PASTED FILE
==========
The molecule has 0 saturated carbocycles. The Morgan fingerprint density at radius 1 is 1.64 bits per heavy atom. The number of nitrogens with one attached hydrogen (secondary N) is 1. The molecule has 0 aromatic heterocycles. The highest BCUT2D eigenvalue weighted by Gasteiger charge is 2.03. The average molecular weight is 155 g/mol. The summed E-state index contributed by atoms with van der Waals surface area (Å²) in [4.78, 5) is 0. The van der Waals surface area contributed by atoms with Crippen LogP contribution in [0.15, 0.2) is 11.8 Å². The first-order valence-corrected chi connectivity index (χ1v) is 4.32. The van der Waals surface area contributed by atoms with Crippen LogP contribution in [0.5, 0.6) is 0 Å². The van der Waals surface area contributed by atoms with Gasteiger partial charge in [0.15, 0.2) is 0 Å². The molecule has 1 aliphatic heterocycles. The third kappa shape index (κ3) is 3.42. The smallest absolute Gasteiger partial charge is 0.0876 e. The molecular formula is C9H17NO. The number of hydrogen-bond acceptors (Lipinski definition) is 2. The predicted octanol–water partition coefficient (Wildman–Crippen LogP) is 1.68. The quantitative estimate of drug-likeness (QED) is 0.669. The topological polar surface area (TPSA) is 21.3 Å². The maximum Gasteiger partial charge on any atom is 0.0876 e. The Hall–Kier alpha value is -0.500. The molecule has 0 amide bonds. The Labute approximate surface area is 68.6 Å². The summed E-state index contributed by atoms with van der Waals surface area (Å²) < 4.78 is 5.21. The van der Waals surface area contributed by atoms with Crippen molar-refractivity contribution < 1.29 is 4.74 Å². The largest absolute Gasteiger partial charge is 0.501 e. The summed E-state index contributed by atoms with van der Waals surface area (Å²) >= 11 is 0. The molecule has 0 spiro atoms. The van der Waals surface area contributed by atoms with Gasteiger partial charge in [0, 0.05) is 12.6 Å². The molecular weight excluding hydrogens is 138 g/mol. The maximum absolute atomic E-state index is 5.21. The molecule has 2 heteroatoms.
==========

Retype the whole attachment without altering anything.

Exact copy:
The molecule has 0 saturated carbocycles. The Morgan fingerprint density at radius 1 is 1.64 bits per heavy atom. The number of nitrogens with one attached hydrogen (secondary N) is 1. The molecule has 0 aromatic heterocycles. The highest BCUT2D eigenvalue weighted by Gasteiger charge is 2.03. The average molecular weight is 155 g/mol. The summed E-state index contributed by atoms with van der Waals surface area (Å²) in [4.78, 5) is 0. The van der Waals surface area contributed by atoms with Crippen LogP contribution in [0.15, 0.2) is 11.8 Å². The first-order valence-corrected chi connectivity index (χ1v) is 4.32. The van der Waals surface area contributed by atoms with Crippen LogP contribution in [0.5, 0.6) is 0 Å². The van der Waals surface area contributed by atoms with Gasteiger partial charge in [0.15, 0.2) is 0 Å². The molecule has 1 aliphatic heterocycles. The third kappa shape index (κ3) is 3.42. The smallest absolute Gasteiger partial charge is 0.0876 e. The molecular formula is C9H17NO. The number of hydrogen-bond acceptors (Lipinski definition) is 2. The predicted octanol–water partition coefficient (Wildman–Crippen LogP) is 1.68. The quantitative estimate of drug-likeness (QED) is 0.669. The topological polar surface area (TPSA) is 21.3 Å². The maximum Gasteiger partial charge on any atom is 0.0876 e. The Hall–Kier alpha value is -0.500. The molecule has 0 amide bonds. The Labute approximate surface area is 68.6 Å². The summed E-state index contributed by atoms with van der Waals surface area (Å²) < 4.78 is 5.21. The van der Waals surface area contributed by atoms with Crippen molar-refractivity contribution < 1.29 is 4.74 Å². The largest absolute Gasteiger partial charge is 0.501 e. The summed E-state index contributed by atoms with van der Waals surface area (Å²) >= 11 is 0. The molecule has 0 spiro atoms. The van der Waals surface area contributed by atoms with Gasteiger partial charge in [0, 0.05) is 12.6 Å². The molecular weight excluding hydrogens is 138 g/mol. The maximum absolute atomic E-state index is 5.21. The molecule has 2 heteroatoms.